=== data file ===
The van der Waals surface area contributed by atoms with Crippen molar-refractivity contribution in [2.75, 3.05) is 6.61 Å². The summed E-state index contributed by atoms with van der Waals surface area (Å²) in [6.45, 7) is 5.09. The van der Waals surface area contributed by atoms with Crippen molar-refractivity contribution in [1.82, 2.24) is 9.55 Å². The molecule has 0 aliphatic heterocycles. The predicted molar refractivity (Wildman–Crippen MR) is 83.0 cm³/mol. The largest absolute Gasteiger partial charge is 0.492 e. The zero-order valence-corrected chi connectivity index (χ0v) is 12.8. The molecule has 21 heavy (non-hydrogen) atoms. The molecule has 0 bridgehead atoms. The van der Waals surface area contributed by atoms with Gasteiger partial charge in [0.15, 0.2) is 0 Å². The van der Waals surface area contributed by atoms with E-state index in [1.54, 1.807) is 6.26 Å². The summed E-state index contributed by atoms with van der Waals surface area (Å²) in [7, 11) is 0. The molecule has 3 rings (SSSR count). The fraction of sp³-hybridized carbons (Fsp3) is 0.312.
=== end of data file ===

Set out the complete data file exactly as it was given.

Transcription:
The van der Waals surface area contributed by atoms with Crippen molar-refractivity contribution in [2.75, 3.05) is 6.61 Å². The summed E-state index contributed by atoms with van der Waals surface area (Å²) in [6.45, 7) is 5.09. The van der Waals surface area contributed by atoms with Crippen molar-refractivity contribution in [1.82, 2.24) is 9.55 Å². The molecule has 0 aliphatic heterocycles. The predicted molar refractivity (Wildman–Crippen MR) is 83.0 cm³/mol. The largest absolute Gasteiger partial charge is 0.492 e. The zero-order valence-corrected chi connectivity index (χ0v) is 12.8. The molecule has 21 heavy (non-hydrogen) atoms. The molecule has 0 bridgehead atoms. The van der Waals surface area contributed by atoms with Gasteiger partial charge in [0.15, 0.2) is 0 Å². The van der Waals surface area contributed by atoms with E-state index in [1.54, 1.807) is 6.26 Å². The summed E-state index contributed by atoms with van der Waals surface area (Å²) in [7, 11) is 0. The molecule has 3 rings (SSSR count). The fraction of sp³-hybridized carbons (Fsp3) is 0.312.